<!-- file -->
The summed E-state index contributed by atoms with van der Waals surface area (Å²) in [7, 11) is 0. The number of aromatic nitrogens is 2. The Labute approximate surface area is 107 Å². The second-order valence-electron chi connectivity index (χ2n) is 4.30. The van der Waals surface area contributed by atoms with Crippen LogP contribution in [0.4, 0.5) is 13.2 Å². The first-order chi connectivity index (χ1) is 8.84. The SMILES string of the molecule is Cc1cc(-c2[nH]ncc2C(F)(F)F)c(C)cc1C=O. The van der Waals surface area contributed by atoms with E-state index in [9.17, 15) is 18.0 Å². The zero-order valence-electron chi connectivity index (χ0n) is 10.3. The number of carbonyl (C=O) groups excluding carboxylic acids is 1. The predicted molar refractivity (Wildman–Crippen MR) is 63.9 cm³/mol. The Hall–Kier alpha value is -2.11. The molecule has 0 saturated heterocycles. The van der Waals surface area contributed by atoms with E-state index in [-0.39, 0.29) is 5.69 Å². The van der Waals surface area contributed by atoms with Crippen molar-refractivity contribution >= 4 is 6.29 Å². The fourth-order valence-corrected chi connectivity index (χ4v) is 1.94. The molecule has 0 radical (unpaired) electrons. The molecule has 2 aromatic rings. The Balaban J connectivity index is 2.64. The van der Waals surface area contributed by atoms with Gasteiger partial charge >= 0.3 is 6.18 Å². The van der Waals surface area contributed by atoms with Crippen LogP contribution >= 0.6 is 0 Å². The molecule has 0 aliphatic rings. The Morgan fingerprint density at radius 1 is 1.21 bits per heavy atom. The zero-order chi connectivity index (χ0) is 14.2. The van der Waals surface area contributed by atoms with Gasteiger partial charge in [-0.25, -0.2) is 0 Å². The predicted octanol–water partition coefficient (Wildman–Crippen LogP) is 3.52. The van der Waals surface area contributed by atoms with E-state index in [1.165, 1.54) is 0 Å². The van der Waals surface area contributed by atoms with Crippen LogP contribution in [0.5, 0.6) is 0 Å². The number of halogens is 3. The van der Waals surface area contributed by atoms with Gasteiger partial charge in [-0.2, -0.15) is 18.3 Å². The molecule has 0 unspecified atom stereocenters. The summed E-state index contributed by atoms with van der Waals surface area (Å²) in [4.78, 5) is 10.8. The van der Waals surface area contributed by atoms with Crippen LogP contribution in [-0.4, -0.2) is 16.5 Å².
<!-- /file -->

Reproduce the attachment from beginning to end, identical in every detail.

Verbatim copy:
The summed E-state index contributed by atoms with van der Waals surface area (Å²) in [7, 11) is 0. The number of aromatic nitrogens is 2. The Labute approximate surface area is 107 Å². The second-order valence-electron chi connectivity index (χ2n) is 4.30. The van der Waals surface area contributed by atoms with Crippen LogP contribution in [0.4, 0.5) is 13.2 Å². The first-order chi connectivity index (χ1) is 8.84. The SMILES string of the molecule is Cc1cc(-c2[nH]ncc2C(F)(F)F)c(C)cc1C=O. The van der Waals surface area contributed by atoms with E-state index in [9.17, 15) is 18.0 Å². The zero-order valence-electron chi connectivity index (χ0n) is 10.3. The number of carbonyl (C=O) groups excluding carboxylic acids is 1. The predicted molar refractivity (Wildman–Crippen MR) is 63.9 cm³/mol. The Hall–Kier alpha value is -2.11. The molecule has 0 saturated heterocycles. The van der Waals surface area contributed by atoms with E-state index in [-0.39, 0.29) is 5.69 Å². The van der Waals surface area contributed by atoms with Crippen molar-refractivity contribution >= 4 is 6.29 Å². The fourth-order valence-corrected chi connectivity index (χ4v) is 1.94. The molecule has 0 radical (unpaired) electrons. The molecule has 2 aromatic rings. The Balaban J connectivity index is 2.64. The van der Waals surface area contributed by atoms with Gasteiger partial charge >= 0.3 is 6.18 Å². The van der Waals surface area contributed by atoms with Crippen LogP contribution >= 0.6 is 0 Å². The molecule has 0 aliphatic rings. The Morgan fingerprint density at radius 1 is 1.21 bits per heavy atom. The zero-order chi connectivity index (χ0) is 14.2. The van der Waals surface area contributed by atoms with Gasteiger partial charge in [-0.25, -0.2) is 0 Å². The predicted octanol–water partition coefficient (Wildman–Crippen LogP) is 3.52. The van der Waals surface area contributed by atoms with E-state index in [1.165, 1.54) is 0 Å². The van der Waals surface area contributed by atoms with Crippen LogP contribution in [0.5, 0.6) is 0 Å². The number of halogens is 3. The van der Waals surface area contributed by atoms with Gasteiger partial charge in [-0.2, -0.15) is 18.3 Å². The molecule has 0 unspecified atom stereocenters. The summed E-state index contributed by atoms with van der Waals surface area (Å²) in [4.78, 5) is 10.8. The van der Waals surface area contributed by atoms with Crippen LogP contribution in [-0.4, -0.2) is 16.5 Å².